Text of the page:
When You Drop the Flop Part 1: Learning to Read...
What comes next? At any Hold’em table, there is no moment more crucial than the flop. You are more or less committed to this hand inasmuch as you now have a stake in the pot and only two more cards coming. Think of the flop as a little gremlin that pops out to say, “Hello roller! This is your hand!!” This is code for, ‘you have some decisions to make’. These are decisions that will bless or curse you throughout the remainder of this hand, and perhaps even the rest of the session. Whenever faced with tough decisions it is best to seek out as much information as possible. Here are tips for gathering information in-game.
Learn to read. That is, learn to make educated guesses as to what your opponents hold. Try to pay attention to these four factors: the player’s type or style of play, position, pre-flop betting, and post-flop betting. Evaluating and diagnosing a player’s playing style is an in-depth topic, and dealt with well in other articles (see ‘online poker table tells parts 1 and 2). Position and betting habits, however, warrant a brief discussion here. We begin the discussion pre-flop.
Blinds are forced bets, and position gives too little information as to what they may hold in their hand. Remember, the blinds are wild. They are forced into the pot before they can look in their pocket, and will therefore tend to make the best out of the hand over which they had little choice.
A player’s position in relation to the blinds, however, is very useful information. The tendency is for players close to the blind to play strong hands and fold on weak ones. Why is this? This is because the first few players after the blind have limited information on this hand. Since nobody else has folded or bet they cannot gauge the number of potentially strong hands in play. Whereas the blinds bet blindly, the first few players after the blind bet out of focus.
The later players benefit from their table position enormously. If a later player has been paying attention to the hand and not their email they will have gathered much data as to who probably holds the high cards this time around. This advantage, however, can turn around and sting. With all this information a later player tends to be more confident with their hand, and will tend to play somewhat weaker hands than they might were they in an earlier position.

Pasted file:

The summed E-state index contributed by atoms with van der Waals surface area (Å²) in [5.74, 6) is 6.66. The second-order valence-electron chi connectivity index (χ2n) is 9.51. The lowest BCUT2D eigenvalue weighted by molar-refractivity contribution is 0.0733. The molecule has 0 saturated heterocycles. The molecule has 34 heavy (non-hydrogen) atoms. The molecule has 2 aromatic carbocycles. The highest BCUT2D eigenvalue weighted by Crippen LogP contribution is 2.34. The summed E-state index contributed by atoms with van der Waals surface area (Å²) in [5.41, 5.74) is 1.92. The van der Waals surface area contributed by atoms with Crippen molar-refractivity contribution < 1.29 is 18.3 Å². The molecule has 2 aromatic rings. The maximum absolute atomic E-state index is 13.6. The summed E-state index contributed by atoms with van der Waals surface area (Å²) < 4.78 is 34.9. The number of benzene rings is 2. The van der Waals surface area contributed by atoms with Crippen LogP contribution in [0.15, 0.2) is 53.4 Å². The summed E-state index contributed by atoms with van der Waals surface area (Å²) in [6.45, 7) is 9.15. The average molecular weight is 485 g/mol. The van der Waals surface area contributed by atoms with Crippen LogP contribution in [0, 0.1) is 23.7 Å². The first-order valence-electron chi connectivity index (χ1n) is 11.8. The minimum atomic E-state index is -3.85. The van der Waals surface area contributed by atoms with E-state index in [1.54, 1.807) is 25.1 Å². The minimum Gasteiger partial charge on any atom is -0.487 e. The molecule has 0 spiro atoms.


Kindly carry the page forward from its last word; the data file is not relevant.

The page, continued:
Do not think too hard about position. Just keep the variable in mind when making decisions. The bulk of your attention should focus on betting behavior and should, ideally, involve both note-taking and quick analysis. This information allows you to type-cast certain players after a few hands, and gives you insight on their bluffing/calling patterns. Again, more detailed information covering online tells should be referenced. In the meantime, however, if a player bets aggressively before the flop, they probably have (or want you to believe they have) a jewel of a starting hand, like an Ace and face card, or a high pair. Those who call usually have (or want you to believe they have) a decent, but not a killer hand.
Wham! Down comes the flop; out comes the gremlin. Now everyone who did not fold at the pocket can see what will more or less be their hand. Here you want to pay particular attention to whether or not people raise. Blinds, being the mysterious poker beings that they are, will sometimes raise the hand on an unremarkable flop.
Following the pattern established before the flop, players in early positions will raise when the flop contains a few high cards. Remember, the early players probably only paid for the flop if their pocket was strong. Later players, on the other hand, will tend to raise the pot only when it looks promising for finishing a straight or flush. For tactics on playing the flop, reference part two.
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